• Earlier records may not contain as much information as the records created after the late 1800s.
  • There is also some variation in the information given from one record to another record.

Known Issues with This Collection

Important.png Problems with this collection?
See a list of known issues, workarounds, tips, restrictions, future fixes, news and other helpful information.

For a full list of all known issues associated with this collection see the attached Wiki article. If you encounter additional problems, please email them to support@familysearch.org. Please include the full path to the link and a description of the problem in your e-mail. Your assistance will help ensure that future reworks will be considered.

Related Websites

Related Wiki Articles

Contributions to This Article

We welcome user additions to FamilySearch Historical Records wiki articles. We are looking for additional information that will help readers understand the topic and better use the available records. We also need translations for collection titles and images in articles about records written in languages other than English. For specific needs, please visit WikiProject FamilySearch Records.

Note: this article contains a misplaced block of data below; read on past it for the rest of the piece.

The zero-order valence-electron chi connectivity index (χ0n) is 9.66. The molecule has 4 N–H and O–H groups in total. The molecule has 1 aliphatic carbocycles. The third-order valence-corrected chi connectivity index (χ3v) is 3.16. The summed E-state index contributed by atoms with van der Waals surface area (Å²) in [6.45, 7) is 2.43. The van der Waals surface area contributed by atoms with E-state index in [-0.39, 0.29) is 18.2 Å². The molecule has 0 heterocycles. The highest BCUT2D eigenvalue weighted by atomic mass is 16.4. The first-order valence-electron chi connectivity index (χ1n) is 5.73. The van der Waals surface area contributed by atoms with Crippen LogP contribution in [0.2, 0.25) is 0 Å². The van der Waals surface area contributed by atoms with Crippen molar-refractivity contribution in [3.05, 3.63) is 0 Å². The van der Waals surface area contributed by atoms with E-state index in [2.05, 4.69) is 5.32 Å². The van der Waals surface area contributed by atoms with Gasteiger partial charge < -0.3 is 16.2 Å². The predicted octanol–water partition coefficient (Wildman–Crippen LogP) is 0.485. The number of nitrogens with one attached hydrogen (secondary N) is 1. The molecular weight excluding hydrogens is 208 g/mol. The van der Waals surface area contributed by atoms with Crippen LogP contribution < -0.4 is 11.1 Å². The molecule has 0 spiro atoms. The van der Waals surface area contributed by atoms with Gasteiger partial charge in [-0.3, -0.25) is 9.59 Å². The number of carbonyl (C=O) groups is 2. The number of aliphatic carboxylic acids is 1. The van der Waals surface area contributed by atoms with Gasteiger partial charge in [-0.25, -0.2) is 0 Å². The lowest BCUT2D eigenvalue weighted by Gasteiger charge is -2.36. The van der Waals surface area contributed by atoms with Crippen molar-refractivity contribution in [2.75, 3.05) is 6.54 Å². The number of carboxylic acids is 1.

Please follow these guidelines as you make changes. Thank you for any contributions you may provide.


Citing FamilySearch Historical Collections

When you copy information from a record, you should list where you found the information. This will help you or others to find the record again. It is also good to keep track of records where you did not find information, including the names of the people you looked for in the records.

A suggested format for keeping track of records that you have searched is found in the wiki article Help:How to Cite FamilySearch Collections.

Citation Example for a Record Found in This Collection

“Ohio Summit County, Coroner's, Hospital and Cemetery Records,” images, FamilySearch (https://familysearch.org: accessed 17 March 2012), Ohio, Summit County Coroner's, Hospital and Cemetery Records 1882-1947 > Medical Records > Employment Cards, Ladiha, Marie-Zinde, Lola Alice, 1915-1947 > image 1 of 217, Marie Ladiha, 28 December 1898; citing Edwin Shaw Hospital. Employment records, Summit County Records Center, Akron.